- Wifi - Wikipedia
- family of wireless networking technologies, based on the IEEE 802.11 family of standards
- most commonly uses the 2.4 GHz UHF and 5 GHz SHF ISM radio bands which are subdivided into channels
- Wi-Fi's wavebands have relatively high absorption and work best for line-of-sight use
- using appropriate hardware, in 2019 speed up to 1 GHz was possible over Wi-Fi
- Wi-Fi 1 (802.11b) - 1 to 11 Mbit/s - 1999 - 2.4 GHz
- Wi-Fi 2 (802.11a) - 1.5 to 54 Mbit/s - 1999 - 5 GHz
- Wi-Fi 3 (802.11g) - 3–54 Mbit/s - 2003 - 2.4 GHz
- Wi-Fi 4 (802.11n) - 72–600 Mbit/s - 2009 - 2.4/5 GHz
- Wi-Fi 5 (802.11ac) - 433–6933 Mbit/s - 2014 - 5 GHz
- Wi-Fi 6 (802.11ax) - 600–9608 Mbit/s - 2019 - 2.4/5 GHz and 1–6 GHz ISM
- different versions use different modulation, 802.11b uses DSSS on a single carrier,
whereas 802.11a, Wi-Fi 4, 5 and 6 use multiple carriers on slightly different frequencies within the channel (OFDM)
- Carrier Sense Multiple Access with Collision Avoidance (CSMA/CA) is the access scheme
- modes include infrastructure mode, the most common mode used, where all communications goes through a base station, and ad-hoc and Wi-Fi direct modes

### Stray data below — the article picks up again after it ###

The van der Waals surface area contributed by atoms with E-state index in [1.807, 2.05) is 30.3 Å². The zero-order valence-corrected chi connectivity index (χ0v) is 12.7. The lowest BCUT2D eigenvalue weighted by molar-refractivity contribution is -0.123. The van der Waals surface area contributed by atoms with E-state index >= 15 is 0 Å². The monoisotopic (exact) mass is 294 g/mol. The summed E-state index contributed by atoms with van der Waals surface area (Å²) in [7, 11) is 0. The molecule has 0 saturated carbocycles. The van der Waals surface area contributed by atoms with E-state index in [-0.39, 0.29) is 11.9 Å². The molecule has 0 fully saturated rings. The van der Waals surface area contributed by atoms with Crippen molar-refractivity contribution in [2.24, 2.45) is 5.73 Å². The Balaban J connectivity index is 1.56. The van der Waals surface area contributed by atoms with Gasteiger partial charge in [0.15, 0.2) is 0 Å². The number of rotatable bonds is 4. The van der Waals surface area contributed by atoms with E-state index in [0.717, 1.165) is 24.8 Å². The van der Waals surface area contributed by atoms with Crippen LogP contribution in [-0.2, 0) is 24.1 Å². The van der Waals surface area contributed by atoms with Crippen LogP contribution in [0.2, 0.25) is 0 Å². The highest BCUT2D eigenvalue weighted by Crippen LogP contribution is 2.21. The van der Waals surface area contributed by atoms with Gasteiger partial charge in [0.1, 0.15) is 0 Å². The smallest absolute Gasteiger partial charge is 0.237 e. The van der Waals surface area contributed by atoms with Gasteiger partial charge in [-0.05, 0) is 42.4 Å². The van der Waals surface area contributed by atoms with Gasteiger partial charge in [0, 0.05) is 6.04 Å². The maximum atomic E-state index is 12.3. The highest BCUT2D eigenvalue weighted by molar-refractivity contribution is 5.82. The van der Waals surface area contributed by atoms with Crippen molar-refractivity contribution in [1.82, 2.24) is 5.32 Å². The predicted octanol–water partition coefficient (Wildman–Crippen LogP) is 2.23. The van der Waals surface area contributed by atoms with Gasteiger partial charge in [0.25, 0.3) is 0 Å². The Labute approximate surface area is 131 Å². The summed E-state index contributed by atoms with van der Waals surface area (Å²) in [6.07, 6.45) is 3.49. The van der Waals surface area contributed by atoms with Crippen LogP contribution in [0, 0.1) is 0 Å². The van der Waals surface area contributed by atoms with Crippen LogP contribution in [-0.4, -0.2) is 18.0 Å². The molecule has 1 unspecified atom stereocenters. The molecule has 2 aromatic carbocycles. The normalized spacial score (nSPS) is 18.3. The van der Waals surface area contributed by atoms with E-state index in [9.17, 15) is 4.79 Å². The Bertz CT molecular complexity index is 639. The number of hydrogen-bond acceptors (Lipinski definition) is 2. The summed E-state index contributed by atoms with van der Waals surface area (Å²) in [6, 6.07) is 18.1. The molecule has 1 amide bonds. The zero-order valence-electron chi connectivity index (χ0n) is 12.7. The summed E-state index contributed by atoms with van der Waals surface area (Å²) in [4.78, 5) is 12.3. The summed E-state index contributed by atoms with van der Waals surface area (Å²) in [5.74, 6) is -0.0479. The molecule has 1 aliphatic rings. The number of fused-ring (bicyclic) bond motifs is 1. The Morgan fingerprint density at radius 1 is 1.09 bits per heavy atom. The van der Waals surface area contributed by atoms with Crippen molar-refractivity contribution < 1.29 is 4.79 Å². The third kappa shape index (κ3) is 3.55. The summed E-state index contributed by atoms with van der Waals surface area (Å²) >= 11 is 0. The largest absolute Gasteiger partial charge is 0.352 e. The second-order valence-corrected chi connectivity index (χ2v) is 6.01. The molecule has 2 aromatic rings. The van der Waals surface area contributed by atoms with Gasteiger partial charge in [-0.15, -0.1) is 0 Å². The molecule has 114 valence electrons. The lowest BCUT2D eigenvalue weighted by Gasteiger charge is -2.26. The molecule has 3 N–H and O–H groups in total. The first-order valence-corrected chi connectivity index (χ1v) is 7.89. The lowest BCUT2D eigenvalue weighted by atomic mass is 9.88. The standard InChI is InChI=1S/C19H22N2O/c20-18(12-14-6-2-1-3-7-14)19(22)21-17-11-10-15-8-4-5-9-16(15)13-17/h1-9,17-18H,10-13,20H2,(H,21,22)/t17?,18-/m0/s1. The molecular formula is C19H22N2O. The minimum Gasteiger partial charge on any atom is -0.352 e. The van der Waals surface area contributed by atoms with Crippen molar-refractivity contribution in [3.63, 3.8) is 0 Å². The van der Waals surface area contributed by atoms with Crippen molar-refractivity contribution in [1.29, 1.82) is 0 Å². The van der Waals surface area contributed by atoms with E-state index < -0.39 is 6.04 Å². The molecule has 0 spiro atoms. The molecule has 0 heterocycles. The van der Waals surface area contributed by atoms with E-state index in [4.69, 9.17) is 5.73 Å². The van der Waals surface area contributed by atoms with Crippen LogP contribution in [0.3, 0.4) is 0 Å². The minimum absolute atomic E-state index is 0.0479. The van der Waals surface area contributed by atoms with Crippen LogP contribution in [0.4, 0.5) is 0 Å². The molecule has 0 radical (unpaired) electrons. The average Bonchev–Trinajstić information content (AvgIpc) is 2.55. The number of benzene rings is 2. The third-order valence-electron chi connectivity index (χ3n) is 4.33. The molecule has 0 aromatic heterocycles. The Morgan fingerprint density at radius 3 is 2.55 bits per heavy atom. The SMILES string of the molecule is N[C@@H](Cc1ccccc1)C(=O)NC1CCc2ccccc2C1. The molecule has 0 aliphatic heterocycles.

- WEP - initially Wired Equivalent Privacy (WEP) encryption protected against snooping but it is no longer considered secure since
e.g. Aircrack-ng can quickly recover WEP encryption keys
- WPA - the Wi-Fi Alliance approved Wi-Fi Protected Access (WPA) which uses TKIP.
WPA was specifically designed to work with older equipment usually through a firmware upgrade.
WPA2 replaced WPA in 2004. It uses AES. In 2017, a flaw in the WPA2 protocol was discovered, allowing a key replay attack,
known as KRACK.
- WPS - Wi-Fi Protected Setup was introduced in 2007, but it contained a flaw which let WPA and WPA2 security be
bypassed, and effectively broken in many situations. The only remedy as of late 2011 was to turn WPS off.
WPS works with a dedicated WPS button, or a WPS PIN (typically printed on the access point). Tools such as Reaver
try all PINs as attack.
- WPA3 was announced in 2018
- Wi-Fi.org - the Wi-Fi Alliance of manufacturers
- Supplicant is the IEEE 802.1X/WPA component used in the client. Implements key negotiation with a WPA Authenticator and it controls the roaming and IEEE 802.11 authentication/association of the wlan driver.
- wpa_supplicant - a WPA Supplicant for Linux, BSD, Mac OS X, and Windows with support for WPA and WPA2 (IEEE 802.11i / RSN).
- Open1X - free, open source 802.1X/WPA/WPA2/IEEE802.11i implementation - XSupplicant - apparently stalled in 2010.
- MobiusConsulting - RR's brother-in-law
PAN - Personal Area Networks
Also: Bluetooth Low Energy - BLE
Wireless Linux - refer also to the Linux section
Zigbee - wireless home control